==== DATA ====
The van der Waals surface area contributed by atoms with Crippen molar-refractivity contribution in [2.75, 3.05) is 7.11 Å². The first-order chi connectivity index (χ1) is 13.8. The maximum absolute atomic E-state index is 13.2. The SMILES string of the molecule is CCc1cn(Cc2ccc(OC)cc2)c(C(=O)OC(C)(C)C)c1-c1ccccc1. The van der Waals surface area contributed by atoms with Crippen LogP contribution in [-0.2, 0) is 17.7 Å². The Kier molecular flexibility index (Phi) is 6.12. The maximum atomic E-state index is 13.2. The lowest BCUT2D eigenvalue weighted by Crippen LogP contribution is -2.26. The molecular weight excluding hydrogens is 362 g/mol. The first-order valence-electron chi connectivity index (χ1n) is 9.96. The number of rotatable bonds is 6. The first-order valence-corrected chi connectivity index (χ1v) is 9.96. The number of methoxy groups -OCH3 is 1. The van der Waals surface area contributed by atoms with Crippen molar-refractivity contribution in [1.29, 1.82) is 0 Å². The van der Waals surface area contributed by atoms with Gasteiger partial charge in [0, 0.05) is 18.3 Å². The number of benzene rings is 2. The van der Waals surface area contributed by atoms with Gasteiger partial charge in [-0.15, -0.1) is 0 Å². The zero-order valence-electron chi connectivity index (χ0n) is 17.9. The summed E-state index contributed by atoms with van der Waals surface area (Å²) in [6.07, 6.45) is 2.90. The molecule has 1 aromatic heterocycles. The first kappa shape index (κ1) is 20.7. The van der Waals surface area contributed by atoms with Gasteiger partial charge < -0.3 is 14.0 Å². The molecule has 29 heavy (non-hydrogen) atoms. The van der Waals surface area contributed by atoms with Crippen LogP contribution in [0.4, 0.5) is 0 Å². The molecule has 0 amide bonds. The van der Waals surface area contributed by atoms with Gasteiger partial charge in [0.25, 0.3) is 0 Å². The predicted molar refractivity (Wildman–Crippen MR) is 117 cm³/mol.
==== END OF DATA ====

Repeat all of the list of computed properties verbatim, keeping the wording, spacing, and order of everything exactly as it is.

The van der Waals surface area contributed by atoms with Crippen molar-refractivity contribution in [2.75, 3.05) is 7.11 Å². The first-order chi connectivity index (χ1) is 13.8. The maximum absolute atomic E-state index is 13.2. The SMILES string of the molecule is CCc1cn(Cc2ccc(OC)cc2)c(C(=O)OC(C)(C)C)c1-c1ccccc1. The van der Waals surface area contributed by atoms with Crippen LogP contribution in [-0.2, 0) is 17.7 Å². The Kier molecular flexibility index (Phi) is 6.12. The maximum atomic E-state index is 13.2. The lowest BCUT2D eigenvalue weighted by Crippen LogP contribution is -2.26. The molecular weight excluding hydrogens is 362 g/mol. The first-order valence-electron chi connectivity index (χ1n) is 9.96. The number of rotatable bonds is 6. The first-order valence-corrected chi connectivity index (χ1v) is 9.96. The number of methoxy groups -OCH3 is 1. The van der Waals surface area contributed by atoms with Crippen molar-refractivity contribution in [1.29, 1.82) is 0 Å². The van der Waals surface area contributed by atoms with Gasteiger partial charge in [0, 0.05) is 18.3 Å². The number of benzene rings is 2. The van der Waals surface area contributed by atoms with Gasteiger partial charge in [-0.15, -0.1) is 0 Å². The zero-order valence-electron chi connectivity index (χ0n) is 17.9. The summed E-state index contributed by atoms with van der Waals surface area (Å²) in [6.07, 6.45) is 2.90. The molecule has 1 aromatic heterocycles. The first kappa shape index (κ1) is 20.7. The van der Waals surface area contributed by atoms with Gasteiger partial charge < -0.3 is 14.0 Å². The molecule has 29 heavy (non-hydrogen) atoms. The van der Waals surface area contributed by atoms with Crippen LogP contribution in [0.4, 0.5) is 0 Å². The molecule has 0 amide bonds. The van der Waals surface area contributed by atoms with Gasteiger partial charge in [0.25, 0.3) is 0 Å². The predicted molar refractivity (Wildman–Crippen MR) is 117 cm³/mol.